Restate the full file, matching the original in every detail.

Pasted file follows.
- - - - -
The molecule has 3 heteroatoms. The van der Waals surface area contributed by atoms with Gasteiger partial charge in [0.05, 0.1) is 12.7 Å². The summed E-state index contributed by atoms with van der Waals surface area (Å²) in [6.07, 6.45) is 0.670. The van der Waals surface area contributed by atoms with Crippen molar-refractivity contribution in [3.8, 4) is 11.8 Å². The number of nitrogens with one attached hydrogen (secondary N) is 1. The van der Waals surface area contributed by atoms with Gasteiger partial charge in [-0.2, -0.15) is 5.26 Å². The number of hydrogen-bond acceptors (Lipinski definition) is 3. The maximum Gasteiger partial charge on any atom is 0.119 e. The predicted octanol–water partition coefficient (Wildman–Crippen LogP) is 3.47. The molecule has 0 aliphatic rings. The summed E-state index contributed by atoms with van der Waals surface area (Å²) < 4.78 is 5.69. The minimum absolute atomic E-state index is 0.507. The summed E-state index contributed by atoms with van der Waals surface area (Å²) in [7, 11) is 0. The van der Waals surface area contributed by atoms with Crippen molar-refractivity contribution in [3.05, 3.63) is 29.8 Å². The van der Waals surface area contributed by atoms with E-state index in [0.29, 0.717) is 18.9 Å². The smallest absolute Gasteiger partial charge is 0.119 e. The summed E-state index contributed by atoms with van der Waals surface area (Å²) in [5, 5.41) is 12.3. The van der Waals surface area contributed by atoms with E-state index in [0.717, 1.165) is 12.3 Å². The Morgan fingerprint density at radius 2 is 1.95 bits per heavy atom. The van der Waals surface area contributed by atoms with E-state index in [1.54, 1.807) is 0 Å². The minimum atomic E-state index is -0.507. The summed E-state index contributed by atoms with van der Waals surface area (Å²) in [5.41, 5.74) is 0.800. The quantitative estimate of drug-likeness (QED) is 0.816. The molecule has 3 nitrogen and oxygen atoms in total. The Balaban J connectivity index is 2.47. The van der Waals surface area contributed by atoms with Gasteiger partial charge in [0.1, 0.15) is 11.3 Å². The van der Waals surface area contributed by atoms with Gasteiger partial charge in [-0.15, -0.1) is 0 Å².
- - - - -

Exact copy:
The molecule has 3 heteroatoms. The van der Waals surface area contributed by atoms with Gasteiger partial charge in [0.05, 0.1) is 12.7 Å². The summed E-state index contributed by atoms with van der Waals surface area (Å²) in [6.07, 6.45) is 0.670. The van der Waals surface area contributed by atoms with Crippen molar-refractivity contribution in [3.8, 4) is 11.8 Å². The number of nitrogens with one attached hydrogen (secondary N) is 1. The van der Waals surface area contributed by atoms with Gasteiger partial charge in [-0.2, -0.15) is 5.26 Å². The number of hydrogen-bond acceptors (Lipinski definition) is 3. The maximum Gasteiger partial charge on any atom is 0.119 e. The predicted octanol–water partition coefficient (Wildman–Crippen LogP) is 3.47. The molecule has 0 aliphatic rings. The summed E-state index contributed by atoms with van der Waals surface area (Å²) < 4.78 is 5.69. The minimum absolute atomic E-state index is 0.507. The summed E-state index contributed by atoms with van der Waals surface area (Å²) in [7, 11) is 0. The van der Waals surface area contributed by atoms with Crippen molar-refractivity contribution in [3.05, 3.63) is 29.8 Å². The van der Waals surface area contributed by atoms with E-state index in [0.29, 0.717) is 18.9 Å². The smallest absolute Gasteiger partial charge is 0.119 e. The summed E-state index contributed by atoms with van der Waals surface area (Å²) in [5, 5.41) is 12.3. The van der Waals surface area contributed by atoms with E-state index in [0.717, 1.165) is 12.3 Å². The Morgan fingerprint density at radius 2 is 1.95 bits per heavy atom. The van der Waals surface area contributed by atoms with E-state index in [1.54, 1.807) is 0 Å². The minimum atomic E-state index is -0.507. The summed E-state index contributed by atoms with van der Waals surface area (Å²) in [5.41, 5.74) is 0.800. The quantitative estimate of drug-likeness (QED) is 0.816. The molecule has 3 nitrogen and oxygen atoms in total. The Balaban J connectivity index is 2.47. The van der Waals surface area contributed by atoms with Gasteiger partial charge in [0.1, 0.15) is 11.3 Å². The van der Waals surface area contributed by atoms with Gasteiger partial charge in [-0.15, -0.1) is 0 Å².